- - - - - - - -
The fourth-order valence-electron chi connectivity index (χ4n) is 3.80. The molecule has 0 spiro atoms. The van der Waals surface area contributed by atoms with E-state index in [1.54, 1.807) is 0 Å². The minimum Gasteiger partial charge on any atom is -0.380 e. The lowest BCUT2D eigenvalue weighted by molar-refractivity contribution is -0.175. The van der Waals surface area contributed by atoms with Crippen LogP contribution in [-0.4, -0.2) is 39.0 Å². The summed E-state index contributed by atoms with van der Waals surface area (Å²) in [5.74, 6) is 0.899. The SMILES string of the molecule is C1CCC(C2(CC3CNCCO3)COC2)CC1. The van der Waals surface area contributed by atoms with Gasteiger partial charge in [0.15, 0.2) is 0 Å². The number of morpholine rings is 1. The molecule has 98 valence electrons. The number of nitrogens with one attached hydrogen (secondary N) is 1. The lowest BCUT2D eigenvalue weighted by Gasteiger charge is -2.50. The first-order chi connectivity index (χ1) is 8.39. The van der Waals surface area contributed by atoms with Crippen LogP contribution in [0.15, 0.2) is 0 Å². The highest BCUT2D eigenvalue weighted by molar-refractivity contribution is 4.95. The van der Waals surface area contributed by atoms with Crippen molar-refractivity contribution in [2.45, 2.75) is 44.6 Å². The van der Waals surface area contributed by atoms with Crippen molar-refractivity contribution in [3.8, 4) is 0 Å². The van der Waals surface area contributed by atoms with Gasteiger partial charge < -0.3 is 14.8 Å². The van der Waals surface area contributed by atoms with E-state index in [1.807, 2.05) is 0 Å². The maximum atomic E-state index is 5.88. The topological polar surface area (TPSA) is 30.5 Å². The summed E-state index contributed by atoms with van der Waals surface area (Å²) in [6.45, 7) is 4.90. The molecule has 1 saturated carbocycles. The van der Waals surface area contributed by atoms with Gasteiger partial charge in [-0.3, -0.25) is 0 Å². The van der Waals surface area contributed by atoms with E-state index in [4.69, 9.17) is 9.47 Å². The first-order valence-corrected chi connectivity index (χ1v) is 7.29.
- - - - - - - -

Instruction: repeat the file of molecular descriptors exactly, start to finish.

The fourth-order valence-electron chi connectivity index (χ4n) is 3.80. The molecule has 0 spiro atoms. The van der Waals surface area contributed by atoms with E-state index in [1.54, 1.807) is 0 Å². The minimum Gasteiger partial charge on any atom is -0.380 e. The lowest BCUT2D eigenvalue weighted by molar-refractivity contribution is -0.175. The van der Waals surface area contributed by atoms with Crippen LogP contribution in [-0.4, -0.2) is 39.0 Å². The summed E-state index contributed by atoms with van der Waals surface area (Å²) in [5.74, 6) is 0.899. The SMILES string of the molecule is C1CCC(C2(CC3CNCCO3)COC2)CC1. The van der Waals surface area contributed by atoms with Gasteiger partial charge in [0.15, 0.2) is 0 Å². The number of morpholine rings is 1. The molecule has 98 valence electrons. The number of nitrogens with one attached hydrogen (secondary N) is 1. The lowest BCUT2D eigenvalue weighted by Gasteiger charge is -2.50. The first-order chi connectivity index (χ1) is 8.39. The van der Waals surface area contributed by atoms with Crippen LogP contribution in [0.15, 0.2) is 0 Å². The highest BCUT2D eigenvalue weighted by molar-refractivity contribution is 4.95. The van der Waals surface area contributed by atoms with Crippen molar-refractivity contribution in [2.45, 2.75) is 44.6 Å². The van der Waals surface area contributed by atoms with Crippen molar-refractivity contribution in [3.8, 4) is 0 Å². The van der Waals surface area contributed by atoms with Gasteiger partial charge < -0.3 is 14.8 Å². The van der Waals surface area contributed by atoms with E-state index in [1.807, 2.05) is 0 Å². The maximum atomic E-state index is 5.88. The topological polar surface area (TPSA) is 30.5 Å². The summed E-state index contributed by atoms with van der Waals surface area (Å²) in [6.45, 7) is 4.90. The molecule has 1 saturated carbocycles. The van der Waals surface area contributed by atoms with Gasteiger partial charge in [-0.3, -0.25) is 0 Å². The van der Waals surface area contributed by atoms with E-state index in [4.69, 9.17) is 9.47 Å². The first-order valence-corrected chi connectivity index (χ1v) is 7.29.